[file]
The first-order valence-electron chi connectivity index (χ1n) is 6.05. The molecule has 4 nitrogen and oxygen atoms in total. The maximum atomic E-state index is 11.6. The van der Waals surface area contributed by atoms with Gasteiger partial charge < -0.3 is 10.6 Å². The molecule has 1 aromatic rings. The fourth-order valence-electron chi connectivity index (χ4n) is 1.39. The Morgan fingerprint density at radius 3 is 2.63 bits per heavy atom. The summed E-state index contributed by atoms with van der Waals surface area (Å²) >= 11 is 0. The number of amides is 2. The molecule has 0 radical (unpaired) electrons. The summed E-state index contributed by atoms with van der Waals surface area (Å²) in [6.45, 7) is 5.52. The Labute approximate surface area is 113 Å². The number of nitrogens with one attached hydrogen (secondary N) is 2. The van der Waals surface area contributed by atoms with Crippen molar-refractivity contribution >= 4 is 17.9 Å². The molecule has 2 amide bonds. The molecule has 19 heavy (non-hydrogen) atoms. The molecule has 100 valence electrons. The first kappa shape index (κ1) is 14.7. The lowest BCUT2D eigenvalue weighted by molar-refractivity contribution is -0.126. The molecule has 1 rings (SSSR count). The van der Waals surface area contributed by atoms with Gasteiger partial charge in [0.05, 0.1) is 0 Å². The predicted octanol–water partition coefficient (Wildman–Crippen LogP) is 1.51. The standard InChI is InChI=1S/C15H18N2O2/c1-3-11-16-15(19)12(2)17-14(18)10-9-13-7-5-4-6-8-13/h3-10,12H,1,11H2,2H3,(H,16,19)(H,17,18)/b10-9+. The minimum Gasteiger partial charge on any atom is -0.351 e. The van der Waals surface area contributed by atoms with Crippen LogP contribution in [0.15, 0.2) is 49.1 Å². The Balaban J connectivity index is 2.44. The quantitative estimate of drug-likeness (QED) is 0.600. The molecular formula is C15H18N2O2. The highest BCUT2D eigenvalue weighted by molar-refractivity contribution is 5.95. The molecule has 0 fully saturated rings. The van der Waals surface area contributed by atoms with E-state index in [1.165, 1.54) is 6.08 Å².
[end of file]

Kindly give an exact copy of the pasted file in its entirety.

The first-order valence-electron chi connectivity index (χ1n) is 6.05. The molecule has 4 nitrogen and oxygen atoms in total. The maximum atomic E-state index is 11.6. The van der Waals surface area contributed by atoms with Gasteiger partial charge < -0.3 is 10.6 Å². The molecule has 1 aromatic rings. The fourth-order valence-electron chi connectivity index (χ4n) is 1.39. The Morgan fingerprint density at radius 3 is 2.63 bits per heavy atom. The summed E-state index contributed by atoms with van der Waals surface area (Å²) >= 11 is 0. The number of amides is 2. The molecule has 0 radical (unpaired) electrons. The summed E-state index contributed by atoms with van der Waals surface area (Å²) in [6.45, 7) is 5.52. The Labute approximate surface area is 113 Å². The number of nitrogens with one attached hydrogen (secondary N) is 2. The van der Waals surface area contributed by atoms with Crippen molar-refractivity contribution >= 4 is 17.9 Å². The molecule has 2 amide bonds. The molecule has 19 heavy (non-hydrogen) atoms. The molecule has 100 valence electrons. The first kappa shape index (κ1) is 14.7. The lowest BCUT2D eigenvalue weighted by molar-refractivity contribution is -0.126. The molecule has 1 rings (SSSR count). The van der Waals surface area contributed by atoms with Gasteiger partial charge in [0.05, 0.1) is 0 Å². The predicted octanol–water partition coefficient (Wildman–Crippen LogP) is 1.51. The standard InChI is InChI=1S/C15H18N2O2/c1-3-11-16-15(19)12(2)17-14(18)10-9-13-7-5-4-6-8-13/h3-10,12H,1,11H2,2H3,(H,16,19)(H,17,18)/b10-9+. The minimum Gasteiger partial charge on any atom is -0.351 e. The van der Waals surface area contributed by atoms with Crippen LogP contribution in [0.15, 0.2) is 49.1 Å². The Balaban J connectivity index is 2.44. The quantitative estimate of drug-likeness (QED) is 0.600. The molecular formula is C15H18N2O2. The highest BCUT2D eigenvalue weighted by molar-refractivity contribution is 5.95. The molecule has 0 fully saturated rings. The van der Waals surface area contributed by atoms with E-state index in [1.165, 1.54) is 6.08 Å².